I sat in the row behind Kate Middleton on a flight from London to Dublin once. Needless to mention, she was not making an official visit and it was not a private plane.
It was Aer Lingus and it was 2007, while she was temporarily broken up with then boyfriend Prince William, and she flew to Dublin to attend the art exhibition opening of a friend with her mother Carol.
Kate was very tall, much taller than I had expected, and very slim. She wore the skinny jeans and the kind of flattering but no-nonsense knee-high boots that have become her go-to for the sort of events where she needs to show she can get her hands dirty.
Kate was Waity Katie then, the girl characterised as mooning over the Prince Charming who couldn't make up his mind and laughed at for same. She was on that flight to Dublin with her mother Carol, back when the latter was characterised as the Mrs Bennet-style former air hostess who fancied her daughter good enough for a future king and was laughed at for same.
Who's laughing now?
Today, Kate Middleton is potentially the saviour of The Firm, the steady hand in the storm of Megxit, Andrew and Epstein, and the various royal marriages falling like skittles. When she and William visit Ireland on Tuesday, they do so as the royal reliables, she bringing the glamour and charm, he bringing a smiling good grace that speaks of a man grateful for his lot.
There is not, it should be said, the same frisson of excitement around the visit of Kate and William as there was around that of Harry and Meghan in 2018. The narrative is not as exciting, after all. Back then, the spin on the Sussexes was that Harry's union with Meghan was a Firm-changer. Princes before him had married commoners, but Meghan was an American, an actress, a breath of fresh air. Together, they were going to break the mould.
Instead, steadily and still moving, they have taken a wrecking ball to not only the perception of them, their position in the royal family and even their public support. The last of which is the real problem, not only for them, but for everyone else in Harry's family who lives on the goodwill of the UK taxpayer.
Only last week we saw how public opinion can flip, as Canada announced that it will not be funding the Sussexes' security bill once they are no longer senior royals at the end of this month. When that happens, they lose their classification as Internationally Protected Persons and Canada, or any other country, no longer has an obligation to fund their protection. They could do so out of goodwill, and Justin Trudeau seemed to indicate previously that they would, but last week's announcement says not. The reason behind this is that Canadian taxpayers don't see why they should cough up potentially millions for two people who have plenty of money and privilege and have struck out as they have to earn independently.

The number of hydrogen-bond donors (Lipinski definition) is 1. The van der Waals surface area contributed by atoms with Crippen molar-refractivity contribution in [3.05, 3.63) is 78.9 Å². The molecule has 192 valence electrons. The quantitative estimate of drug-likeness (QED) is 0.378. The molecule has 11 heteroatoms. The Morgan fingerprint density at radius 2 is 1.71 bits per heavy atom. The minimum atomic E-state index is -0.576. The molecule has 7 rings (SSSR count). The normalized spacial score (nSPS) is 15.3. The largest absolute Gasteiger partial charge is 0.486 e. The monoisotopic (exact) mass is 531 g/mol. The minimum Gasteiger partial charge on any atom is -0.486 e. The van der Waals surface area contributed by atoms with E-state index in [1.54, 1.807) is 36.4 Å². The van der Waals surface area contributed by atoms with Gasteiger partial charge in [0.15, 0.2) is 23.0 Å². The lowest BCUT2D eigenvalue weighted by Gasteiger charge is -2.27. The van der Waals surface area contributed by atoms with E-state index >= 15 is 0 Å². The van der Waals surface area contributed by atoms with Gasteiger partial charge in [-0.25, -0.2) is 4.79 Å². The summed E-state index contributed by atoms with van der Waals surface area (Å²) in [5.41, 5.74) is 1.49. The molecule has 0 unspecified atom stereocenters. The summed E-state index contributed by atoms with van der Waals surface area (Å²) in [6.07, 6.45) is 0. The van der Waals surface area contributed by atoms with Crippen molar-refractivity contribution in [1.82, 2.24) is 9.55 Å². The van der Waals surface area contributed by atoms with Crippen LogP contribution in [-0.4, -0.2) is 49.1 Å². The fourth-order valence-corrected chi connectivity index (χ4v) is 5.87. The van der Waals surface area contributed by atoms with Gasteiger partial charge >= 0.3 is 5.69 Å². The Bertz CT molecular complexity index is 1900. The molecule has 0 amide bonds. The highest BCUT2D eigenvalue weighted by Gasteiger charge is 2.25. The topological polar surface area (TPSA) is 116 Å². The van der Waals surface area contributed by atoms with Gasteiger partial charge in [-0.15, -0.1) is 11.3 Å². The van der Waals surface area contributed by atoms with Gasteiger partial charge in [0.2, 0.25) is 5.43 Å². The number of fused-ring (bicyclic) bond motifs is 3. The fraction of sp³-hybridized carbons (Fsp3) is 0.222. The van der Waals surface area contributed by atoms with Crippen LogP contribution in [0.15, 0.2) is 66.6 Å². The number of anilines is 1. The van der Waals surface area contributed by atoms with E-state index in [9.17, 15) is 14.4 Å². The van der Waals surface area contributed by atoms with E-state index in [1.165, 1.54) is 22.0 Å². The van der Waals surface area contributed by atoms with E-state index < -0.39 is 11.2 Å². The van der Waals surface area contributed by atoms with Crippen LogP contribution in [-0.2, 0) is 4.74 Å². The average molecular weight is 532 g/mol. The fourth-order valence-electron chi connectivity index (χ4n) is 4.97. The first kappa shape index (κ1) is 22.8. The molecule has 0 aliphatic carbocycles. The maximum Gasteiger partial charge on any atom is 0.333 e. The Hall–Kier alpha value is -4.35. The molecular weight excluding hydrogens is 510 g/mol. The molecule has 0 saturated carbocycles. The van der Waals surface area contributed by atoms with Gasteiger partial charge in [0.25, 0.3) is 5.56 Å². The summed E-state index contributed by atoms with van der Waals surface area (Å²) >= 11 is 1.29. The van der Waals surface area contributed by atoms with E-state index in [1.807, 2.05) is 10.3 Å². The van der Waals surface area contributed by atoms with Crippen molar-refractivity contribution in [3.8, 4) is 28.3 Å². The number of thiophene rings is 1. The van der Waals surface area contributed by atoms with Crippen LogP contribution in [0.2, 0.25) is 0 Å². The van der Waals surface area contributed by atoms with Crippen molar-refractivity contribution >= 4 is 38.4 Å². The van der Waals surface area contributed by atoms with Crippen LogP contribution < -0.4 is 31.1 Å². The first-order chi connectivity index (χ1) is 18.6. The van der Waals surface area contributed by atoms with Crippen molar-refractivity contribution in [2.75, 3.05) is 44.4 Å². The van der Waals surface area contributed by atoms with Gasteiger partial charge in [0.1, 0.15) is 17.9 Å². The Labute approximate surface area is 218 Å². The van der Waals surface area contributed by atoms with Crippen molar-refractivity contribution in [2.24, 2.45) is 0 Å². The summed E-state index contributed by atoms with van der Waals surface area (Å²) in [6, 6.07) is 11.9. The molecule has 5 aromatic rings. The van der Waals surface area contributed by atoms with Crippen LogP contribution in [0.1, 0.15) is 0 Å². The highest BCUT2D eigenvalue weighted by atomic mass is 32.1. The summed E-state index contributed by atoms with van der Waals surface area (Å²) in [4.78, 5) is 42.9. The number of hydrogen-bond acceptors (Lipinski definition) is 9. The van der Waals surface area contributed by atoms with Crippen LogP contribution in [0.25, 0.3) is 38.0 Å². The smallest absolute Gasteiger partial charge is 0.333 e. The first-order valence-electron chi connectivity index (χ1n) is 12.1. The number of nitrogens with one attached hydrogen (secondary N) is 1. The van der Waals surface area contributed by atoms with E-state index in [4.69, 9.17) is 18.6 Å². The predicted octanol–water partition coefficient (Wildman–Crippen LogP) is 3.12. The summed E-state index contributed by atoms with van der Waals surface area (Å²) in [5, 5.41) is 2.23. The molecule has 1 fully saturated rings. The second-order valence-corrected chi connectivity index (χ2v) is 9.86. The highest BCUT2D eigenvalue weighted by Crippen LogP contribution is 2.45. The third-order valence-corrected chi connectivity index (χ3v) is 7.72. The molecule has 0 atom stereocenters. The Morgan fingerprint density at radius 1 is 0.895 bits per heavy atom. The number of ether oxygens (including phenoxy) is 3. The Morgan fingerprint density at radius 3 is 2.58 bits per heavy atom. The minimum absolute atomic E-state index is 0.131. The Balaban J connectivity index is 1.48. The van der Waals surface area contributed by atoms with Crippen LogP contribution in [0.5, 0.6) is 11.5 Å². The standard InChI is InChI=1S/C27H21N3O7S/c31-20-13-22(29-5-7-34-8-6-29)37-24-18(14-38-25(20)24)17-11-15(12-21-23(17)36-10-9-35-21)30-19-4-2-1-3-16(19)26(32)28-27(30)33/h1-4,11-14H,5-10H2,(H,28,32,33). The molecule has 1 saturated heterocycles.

"They can pay," went the headlines.
Goodwill takes time to earn, but it can be lost very, very quickly. The Queen has been long enough in the game and long enough deep in her sense of duty to know this. She doesn't take the goodwill for granted, or seem to take it as her due.
And she's around long enough to know that, in a domino effect, Harry and Meghan could blow the goodwill for everyone.
If the Canadian taxpayer can say no thanks, then so can the taxpayer closer to home.
Which is why, good old William and Kate, seen only a year ago as the less exciting, even more suburban also-rans to glitzy Harry and Meghan, are now the stars of the show the royals are pushing out there. To charity events, to openings, and exhibitions and even their first official visit to Ireland.
This is being touted as the first visit to Ireland post-Brexit, but maybe even more significantly, post Megxit.
They are, according to Kensington Palace, "looking forward to building a lasting friendship with the Irish people". The visit, from Tuesday to Thursday, will include Dublin, Meath, Kildare and Galway, the 2020 European Capital of Culture. The emphasis, the palace has said, will be on visiting organisations that support young people to "help them develop important life skills".
They will focus, you could say, on the future.
And if recent history, with the Queen and Harry and Meghan before them, is anything to go by, Ireland will welcome William and Kate. We may get giddy, but just a little, which will be in keeping with who they are, in keeping with where we all are right now.
A little less careless about what we take for granted, perhaps.
And, then, there's only one thing getting us all truly excited right now and it's the very thing that might keep William and Kate away.
The spread of Covid-19 has seen many businesses impose travel restrictions until further notice, and Thomas's Battersea, the school attended by the couple's two older children, George and Charlotte, has reportedly had four pupils tested for the virus, who are now in self-isolation.
There are some circumstances that are even beyond royal control, but then, they know all about that, after the few months they've had.
Ireland's enduring online fashion retailer iCLOTHING has embarked on an ambitious growth strategy in recent years - investing in an array of new brands, and now in hiring TV presenter Lucy Kennedy as its newest brand ambassador.